Held: Affirmed.

Rules/Reasons:

On summary judgment, the “put up or shut up” moment in the lawsuit, the non-moving party must offer more than speculation or conjecture to beat the motion.  He must point to evidence in the record in support of each element of the cause of action.  In deciding a summary judgment motion, the trial court does not decide a question of fact.  Instead, the court decides whether a question of fact exists for trial.  The court does not make credibility determinations or weigh the evidence in deciding a summary judgment motion.

The Illinois Trade Secrets Act (765 ILCS 1065/1 et seq.) provides dual remedies: injunctive relief and actual (as well as punitive) damages for misappropriation of trade secrets.  To make out a trade secrets violation, a plaintiff must show (1) existence of a trade secret, (2) misappropriation through improper acquisition, disclosure or use, and (3) damage to the trade secrets owner resulting from the misappropriation. (¶ 26)

To show misappropriation, the plaintiff must prove the defendant used the plaintiff’s trade secret.  This can be done by a plaintiff offering direct (e.g., “smoking gun” evidence) or circumstantial (indirect) evidence.  To establish a circumstantial trade secrets case, the plaintiff must show (1) the defendant had access to the trade secret, and (2) the trade secret and the defendant’s competing product share similar features.  (¶ 32)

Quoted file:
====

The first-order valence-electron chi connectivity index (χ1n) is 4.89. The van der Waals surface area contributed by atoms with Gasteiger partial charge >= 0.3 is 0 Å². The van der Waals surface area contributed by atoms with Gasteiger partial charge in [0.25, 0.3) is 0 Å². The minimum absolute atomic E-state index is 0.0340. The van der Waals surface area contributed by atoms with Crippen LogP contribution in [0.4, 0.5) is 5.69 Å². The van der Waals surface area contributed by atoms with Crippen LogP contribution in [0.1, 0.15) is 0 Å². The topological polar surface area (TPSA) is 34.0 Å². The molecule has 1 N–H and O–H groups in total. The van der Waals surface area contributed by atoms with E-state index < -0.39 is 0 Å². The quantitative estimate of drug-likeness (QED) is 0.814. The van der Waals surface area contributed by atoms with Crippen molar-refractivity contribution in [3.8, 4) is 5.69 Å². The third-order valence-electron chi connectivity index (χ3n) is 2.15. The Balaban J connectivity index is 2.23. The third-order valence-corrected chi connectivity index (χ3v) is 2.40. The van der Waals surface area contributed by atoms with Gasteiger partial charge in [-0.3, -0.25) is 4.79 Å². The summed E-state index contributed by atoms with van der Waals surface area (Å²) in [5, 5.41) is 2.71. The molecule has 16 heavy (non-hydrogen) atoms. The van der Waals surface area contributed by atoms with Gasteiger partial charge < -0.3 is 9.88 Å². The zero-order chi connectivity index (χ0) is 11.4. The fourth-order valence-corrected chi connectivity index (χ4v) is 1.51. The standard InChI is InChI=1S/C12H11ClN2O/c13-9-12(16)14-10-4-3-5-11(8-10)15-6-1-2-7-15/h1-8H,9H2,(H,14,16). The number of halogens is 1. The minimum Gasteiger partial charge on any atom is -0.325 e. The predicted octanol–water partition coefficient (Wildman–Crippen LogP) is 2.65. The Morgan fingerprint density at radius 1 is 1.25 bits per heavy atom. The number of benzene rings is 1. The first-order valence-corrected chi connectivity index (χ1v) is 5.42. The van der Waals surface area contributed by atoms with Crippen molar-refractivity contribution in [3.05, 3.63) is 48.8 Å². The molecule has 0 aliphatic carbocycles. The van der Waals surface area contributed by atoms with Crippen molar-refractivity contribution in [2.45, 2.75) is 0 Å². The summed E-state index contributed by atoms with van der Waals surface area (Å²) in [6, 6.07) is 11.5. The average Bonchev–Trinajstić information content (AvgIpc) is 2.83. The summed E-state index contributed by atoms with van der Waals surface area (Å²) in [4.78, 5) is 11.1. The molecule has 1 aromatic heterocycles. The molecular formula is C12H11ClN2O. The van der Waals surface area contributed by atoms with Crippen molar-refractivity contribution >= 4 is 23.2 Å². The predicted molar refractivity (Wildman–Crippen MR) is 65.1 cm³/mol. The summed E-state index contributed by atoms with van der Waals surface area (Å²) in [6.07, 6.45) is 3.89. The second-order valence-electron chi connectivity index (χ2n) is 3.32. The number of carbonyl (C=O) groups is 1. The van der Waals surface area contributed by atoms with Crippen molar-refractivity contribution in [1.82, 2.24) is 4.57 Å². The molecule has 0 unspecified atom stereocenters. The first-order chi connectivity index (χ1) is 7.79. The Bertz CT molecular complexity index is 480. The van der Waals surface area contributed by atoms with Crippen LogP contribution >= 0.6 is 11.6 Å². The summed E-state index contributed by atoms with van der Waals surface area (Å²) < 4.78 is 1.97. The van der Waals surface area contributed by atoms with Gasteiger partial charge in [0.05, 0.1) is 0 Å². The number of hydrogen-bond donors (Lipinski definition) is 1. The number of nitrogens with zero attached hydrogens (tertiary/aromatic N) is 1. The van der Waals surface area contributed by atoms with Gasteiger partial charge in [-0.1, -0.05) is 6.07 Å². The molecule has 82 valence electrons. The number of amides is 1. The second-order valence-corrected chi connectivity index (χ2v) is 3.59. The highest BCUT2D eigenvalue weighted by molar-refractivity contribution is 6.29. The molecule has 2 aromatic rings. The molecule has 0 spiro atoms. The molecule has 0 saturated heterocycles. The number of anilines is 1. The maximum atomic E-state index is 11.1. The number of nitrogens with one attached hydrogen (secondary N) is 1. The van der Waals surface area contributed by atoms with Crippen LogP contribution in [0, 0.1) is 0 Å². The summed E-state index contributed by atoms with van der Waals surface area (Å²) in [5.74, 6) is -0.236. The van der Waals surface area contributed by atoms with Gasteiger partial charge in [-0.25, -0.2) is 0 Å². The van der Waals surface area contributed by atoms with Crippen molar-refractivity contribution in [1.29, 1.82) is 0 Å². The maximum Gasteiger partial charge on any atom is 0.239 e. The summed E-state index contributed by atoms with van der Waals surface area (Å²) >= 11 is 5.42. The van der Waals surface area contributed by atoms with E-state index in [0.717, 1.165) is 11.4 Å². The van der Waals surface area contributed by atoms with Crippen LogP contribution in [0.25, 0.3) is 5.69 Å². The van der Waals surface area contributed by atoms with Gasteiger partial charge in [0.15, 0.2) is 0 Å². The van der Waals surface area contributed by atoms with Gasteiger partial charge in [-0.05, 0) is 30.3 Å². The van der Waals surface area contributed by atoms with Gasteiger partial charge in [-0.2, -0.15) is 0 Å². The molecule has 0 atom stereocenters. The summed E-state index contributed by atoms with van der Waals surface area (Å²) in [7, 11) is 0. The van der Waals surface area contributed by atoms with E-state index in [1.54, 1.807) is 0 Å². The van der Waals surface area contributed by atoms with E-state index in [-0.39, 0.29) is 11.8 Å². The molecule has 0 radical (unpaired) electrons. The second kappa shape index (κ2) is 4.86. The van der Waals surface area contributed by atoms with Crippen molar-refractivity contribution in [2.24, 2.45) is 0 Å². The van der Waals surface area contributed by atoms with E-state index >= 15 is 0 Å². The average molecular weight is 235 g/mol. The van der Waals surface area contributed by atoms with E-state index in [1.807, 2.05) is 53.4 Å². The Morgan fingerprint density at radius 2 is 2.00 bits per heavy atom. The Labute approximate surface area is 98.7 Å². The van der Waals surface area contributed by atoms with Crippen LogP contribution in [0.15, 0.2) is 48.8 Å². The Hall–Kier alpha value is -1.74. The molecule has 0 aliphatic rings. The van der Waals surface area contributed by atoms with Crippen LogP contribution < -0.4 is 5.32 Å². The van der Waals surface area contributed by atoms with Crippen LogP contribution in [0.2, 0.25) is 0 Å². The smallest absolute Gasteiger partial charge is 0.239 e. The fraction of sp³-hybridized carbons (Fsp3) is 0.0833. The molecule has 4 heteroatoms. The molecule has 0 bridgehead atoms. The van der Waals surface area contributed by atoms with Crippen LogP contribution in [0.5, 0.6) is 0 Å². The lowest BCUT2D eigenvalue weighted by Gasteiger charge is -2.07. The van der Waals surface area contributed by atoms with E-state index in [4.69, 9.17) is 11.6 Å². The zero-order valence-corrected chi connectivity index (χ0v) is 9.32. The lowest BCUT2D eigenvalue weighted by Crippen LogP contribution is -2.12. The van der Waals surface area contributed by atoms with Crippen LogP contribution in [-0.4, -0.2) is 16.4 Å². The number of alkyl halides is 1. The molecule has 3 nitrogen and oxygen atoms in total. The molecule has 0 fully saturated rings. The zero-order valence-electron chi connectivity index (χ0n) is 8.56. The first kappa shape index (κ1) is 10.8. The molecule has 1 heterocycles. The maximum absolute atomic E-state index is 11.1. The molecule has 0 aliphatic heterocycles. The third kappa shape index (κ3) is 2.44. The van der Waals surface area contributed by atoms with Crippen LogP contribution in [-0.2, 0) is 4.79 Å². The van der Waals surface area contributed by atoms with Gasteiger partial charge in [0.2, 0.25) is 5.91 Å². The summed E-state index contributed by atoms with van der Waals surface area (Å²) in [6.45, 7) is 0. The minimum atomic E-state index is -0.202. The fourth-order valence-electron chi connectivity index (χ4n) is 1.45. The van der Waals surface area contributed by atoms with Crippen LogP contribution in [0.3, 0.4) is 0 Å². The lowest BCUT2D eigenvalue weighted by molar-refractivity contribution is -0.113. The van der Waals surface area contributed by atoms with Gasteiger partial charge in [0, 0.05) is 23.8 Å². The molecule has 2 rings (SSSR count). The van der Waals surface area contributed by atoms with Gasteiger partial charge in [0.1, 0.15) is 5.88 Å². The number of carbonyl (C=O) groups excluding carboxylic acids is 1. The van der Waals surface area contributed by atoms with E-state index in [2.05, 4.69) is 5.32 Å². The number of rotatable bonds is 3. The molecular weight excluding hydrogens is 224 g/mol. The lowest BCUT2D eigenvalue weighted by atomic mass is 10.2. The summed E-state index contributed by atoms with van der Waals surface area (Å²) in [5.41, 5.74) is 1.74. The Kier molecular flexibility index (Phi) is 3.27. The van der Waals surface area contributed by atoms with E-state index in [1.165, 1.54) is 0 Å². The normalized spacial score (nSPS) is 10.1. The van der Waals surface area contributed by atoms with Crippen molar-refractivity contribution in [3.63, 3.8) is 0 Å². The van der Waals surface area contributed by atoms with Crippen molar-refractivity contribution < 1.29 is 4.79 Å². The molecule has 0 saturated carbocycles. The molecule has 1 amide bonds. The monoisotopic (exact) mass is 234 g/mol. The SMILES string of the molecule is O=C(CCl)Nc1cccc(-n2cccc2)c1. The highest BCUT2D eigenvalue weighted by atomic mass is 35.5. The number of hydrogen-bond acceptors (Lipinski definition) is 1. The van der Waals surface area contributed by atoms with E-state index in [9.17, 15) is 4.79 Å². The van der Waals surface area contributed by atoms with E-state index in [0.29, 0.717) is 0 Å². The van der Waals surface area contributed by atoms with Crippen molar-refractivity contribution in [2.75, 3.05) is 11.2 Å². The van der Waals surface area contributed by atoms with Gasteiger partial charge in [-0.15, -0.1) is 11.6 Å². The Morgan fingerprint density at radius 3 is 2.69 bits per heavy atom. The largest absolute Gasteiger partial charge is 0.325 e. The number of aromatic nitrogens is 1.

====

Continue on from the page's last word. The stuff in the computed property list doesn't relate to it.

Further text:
Another avenue for trade secrets relief is where the plaintiff pursues his claim under the inevitable disclosure doctrine.  Under this theory, the plaintiff claims that because the defendant had such intimate access to plaintiff’s trade secrets, the defendant can’t help but (or “inevitably” will) rely on those trade secrets in its current position.  However, courts have made clear that the mere sharing of exploratory information or “preliminary negotiations” don’t go far enough to show inevitable disclosure.

Here, there was no direct or circumstantial evidence that defendant misappropriated plaintiff’s actuarial or financial data.  While the plaintiff proved that defendant had access to its wellness program components, there were simply too many conceptual and operational differences between plaintiff’s workplace wellness program and the one ultimately developed by Cigna and IncentOne to support a trade secrets violation.  These stark wellness program differences were too glaring for the court to find misappropriation. (¶ 35)